From opening a store to upgrading equipment, area businesses are turning to online crowdfunding platforms as an alternative revenue source for large projects.
As opposed to large loans or investments, crowdfunding involves smaller contributions from many donors who often get a reward in return. The Internet has ramped up this fundraising method with online platforms such as GoFundMe, Kickstarter and IndieGogo.
Businesses often use crowdfunding for infrastructure purchases. Machina Arts, a Keene-based arts and events company, launched an IndieGogo in 2017 that raised more than $10,000 to buy audio equipment, lighting and a stage to host events at The Hive, a co-working space at the Hannah Grimes Center for Entrepreneurship in Keene.
Country Life Restaurant on nearby Roxbury Street, which specializes in vegetarian and vegan cuisine, started a GoFundMe campaign in August for $10,600 to cover two major upgrades: the kitchen’s fire-suppression system and the air conditioning system. As of Thursday, the campaign had raised $4,115.
Orchard Hill Breadworks in Alstead has held multiple crowdfunding campaigns, including one for a stone mill that wrapped up earlier this month and collected more than $14,000, outpacing its goal by nearly $2,000.
That campaign was through The Local Crowd Monadnock, a platform hosted by the Monadnock Food Co-op. Unlike GoFundMe and others that are run by the public, people interested in using TLC Monadnock have to apply and get approval for a campaign.
Jen Risley, the TLC Monadnock program manager, said crowdfunding is an underutilized tool. It’s especially helpful for businesses considering a new product or project, she said, since the platform is also a way to gauge customer interest and support.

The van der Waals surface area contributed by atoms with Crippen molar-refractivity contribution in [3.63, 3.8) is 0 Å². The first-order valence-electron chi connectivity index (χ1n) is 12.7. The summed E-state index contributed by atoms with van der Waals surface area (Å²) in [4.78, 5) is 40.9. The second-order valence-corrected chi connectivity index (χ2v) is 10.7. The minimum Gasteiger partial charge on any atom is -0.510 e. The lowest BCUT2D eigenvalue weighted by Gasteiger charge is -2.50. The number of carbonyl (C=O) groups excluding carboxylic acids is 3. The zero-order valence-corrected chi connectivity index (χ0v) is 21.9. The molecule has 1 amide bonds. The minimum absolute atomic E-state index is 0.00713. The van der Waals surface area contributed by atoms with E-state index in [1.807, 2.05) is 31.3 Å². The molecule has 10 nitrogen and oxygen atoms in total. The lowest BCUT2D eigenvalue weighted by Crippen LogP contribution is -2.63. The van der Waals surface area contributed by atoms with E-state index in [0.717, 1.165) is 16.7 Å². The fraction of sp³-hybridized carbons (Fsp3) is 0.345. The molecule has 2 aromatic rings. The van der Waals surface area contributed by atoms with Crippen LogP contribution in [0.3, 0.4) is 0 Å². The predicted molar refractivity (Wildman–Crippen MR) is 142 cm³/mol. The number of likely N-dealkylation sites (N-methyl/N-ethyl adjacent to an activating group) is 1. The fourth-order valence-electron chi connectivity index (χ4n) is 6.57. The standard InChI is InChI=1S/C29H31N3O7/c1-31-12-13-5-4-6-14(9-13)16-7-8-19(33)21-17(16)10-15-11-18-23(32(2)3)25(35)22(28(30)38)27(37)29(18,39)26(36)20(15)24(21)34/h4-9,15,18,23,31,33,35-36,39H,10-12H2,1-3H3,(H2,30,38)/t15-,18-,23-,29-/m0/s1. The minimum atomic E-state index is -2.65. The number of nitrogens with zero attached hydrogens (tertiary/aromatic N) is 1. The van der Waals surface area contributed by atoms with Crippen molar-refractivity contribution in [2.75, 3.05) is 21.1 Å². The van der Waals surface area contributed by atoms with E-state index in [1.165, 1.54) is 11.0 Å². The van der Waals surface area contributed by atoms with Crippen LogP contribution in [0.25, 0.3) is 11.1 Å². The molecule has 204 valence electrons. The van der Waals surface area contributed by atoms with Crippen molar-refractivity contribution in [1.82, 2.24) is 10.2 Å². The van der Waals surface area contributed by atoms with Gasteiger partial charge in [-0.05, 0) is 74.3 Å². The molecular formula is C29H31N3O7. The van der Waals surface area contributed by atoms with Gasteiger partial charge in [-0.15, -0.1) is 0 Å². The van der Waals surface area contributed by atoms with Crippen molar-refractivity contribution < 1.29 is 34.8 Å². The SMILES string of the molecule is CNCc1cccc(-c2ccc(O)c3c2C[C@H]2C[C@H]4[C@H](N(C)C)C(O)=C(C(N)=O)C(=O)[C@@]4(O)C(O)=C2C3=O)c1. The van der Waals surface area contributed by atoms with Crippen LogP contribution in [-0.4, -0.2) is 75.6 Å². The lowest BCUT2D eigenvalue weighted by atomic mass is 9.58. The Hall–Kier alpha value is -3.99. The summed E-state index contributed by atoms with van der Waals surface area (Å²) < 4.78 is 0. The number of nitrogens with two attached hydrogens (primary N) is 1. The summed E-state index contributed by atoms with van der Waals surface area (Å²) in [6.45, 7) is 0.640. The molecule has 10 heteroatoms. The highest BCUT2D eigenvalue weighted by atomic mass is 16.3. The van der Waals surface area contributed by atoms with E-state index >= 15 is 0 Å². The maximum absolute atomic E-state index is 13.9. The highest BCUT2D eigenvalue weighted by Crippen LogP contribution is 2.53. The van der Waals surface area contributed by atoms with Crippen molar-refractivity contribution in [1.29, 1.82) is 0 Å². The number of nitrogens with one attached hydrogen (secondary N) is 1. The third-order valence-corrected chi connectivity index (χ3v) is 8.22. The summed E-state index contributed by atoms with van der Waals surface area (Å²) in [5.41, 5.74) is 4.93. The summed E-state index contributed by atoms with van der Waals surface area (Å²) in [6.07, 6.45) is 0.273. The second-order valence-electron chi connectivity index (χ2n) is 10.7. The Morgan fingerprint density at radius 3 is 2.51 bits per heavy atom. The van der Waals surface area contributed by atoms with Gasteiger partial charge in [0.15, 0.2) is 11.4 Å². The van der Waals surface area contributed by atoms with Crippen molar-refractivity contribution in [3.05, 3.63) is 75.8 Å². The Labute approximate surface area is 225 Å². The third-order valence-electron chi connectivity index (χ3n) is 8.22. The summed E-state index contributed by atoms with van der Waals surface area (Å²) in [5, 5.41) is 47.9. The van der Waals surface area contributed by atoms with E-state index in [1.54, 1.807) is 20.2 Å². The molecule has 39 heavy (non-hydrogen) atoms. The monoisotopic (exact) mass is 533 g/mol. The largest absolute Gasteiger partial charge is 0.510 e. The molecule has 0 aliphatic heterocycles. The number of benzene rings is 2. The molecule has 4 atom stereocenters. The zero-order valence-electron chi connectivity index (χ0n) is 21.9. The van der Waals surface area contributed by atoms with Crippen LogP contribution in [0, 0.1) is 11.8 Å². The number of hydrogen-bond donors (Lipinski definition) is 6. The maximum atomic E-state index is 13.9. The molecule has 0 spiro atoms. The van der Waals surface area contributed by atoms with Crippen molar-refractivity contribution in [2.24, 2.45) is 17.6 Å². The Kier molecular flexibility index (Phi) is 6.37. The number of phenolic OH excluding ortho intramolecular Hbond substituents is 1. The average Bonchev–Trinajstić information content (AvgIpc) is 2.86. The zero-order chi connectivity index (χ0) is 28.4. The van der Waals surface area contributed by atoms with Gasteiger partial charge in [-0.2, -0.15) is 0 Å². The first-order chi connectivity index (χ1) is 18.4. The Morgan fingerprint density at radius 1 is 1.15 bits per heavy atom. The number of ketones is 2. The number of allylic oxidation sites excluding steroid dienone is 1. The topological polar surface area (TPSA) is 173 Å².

TLC Monadnock’s platform also provides companies with a critical piece of information, Risley said: email addresses.
“I know a lot of our smaller businesses don’t have a way to communicate with their fans. They’re using Facebook only and don’t have their emails,” she said, noting that social media isn’t guaranteed to last forever.
Risley said she encourages entrepreneurs to have a goal for the number of donors, in addition to the amount of money they want to raise. First-timer contributors can easily become new customers.
It’s important for businesses to fully understand their project or goal, she added, because “if you’re not sure what you want to do, it’s going to be hard to ask the community.”
Some startups raise money online to get their doors open. Last spring, 148 people donated $18,640 to Post & Beam Brewing to help it open in Peterborough a couple of months later.
And an Easthampton, Mass., man recently launched campaigns on Kickstarter and GoFundMe this week to open an artists’ space in downtown Brattleboro.
Daniel Chiaccio said he was inspired after watching a friend successfully raise money through Kickstarter for a similar printmaking venture. With an established network of friends and supporters, Chiaccio launched his campaign a month ago for First Proof Press, a community printmaking studio that he hopes to open in January.
His fundraising goal of $12,000 will buy equipment — such as a spray booth, tempered glass and lighting — renovate the space and cover expenses for hauling the equipment to its new home. Since his business will use a membership-based model, Chiaccio also hopes some of his donors will join the studio.
Without online crowdfunding, Chiaccio said he’s not sure how he’d get the capital to open his studio, adding that he likely couldn’t “just go around asking all my friends.” In that case, he said, he might have to turn larger social events or art openings into fundraisers, which doesn’t feel authentic.
He’s using traditional methods, too, with a small-business loan from a bank, but it’s not enough to cover the equipment he needs.
“I’m doing my best to have backups, but I’m definitely relying on that Kickstarter coming in,” Chiaccio said.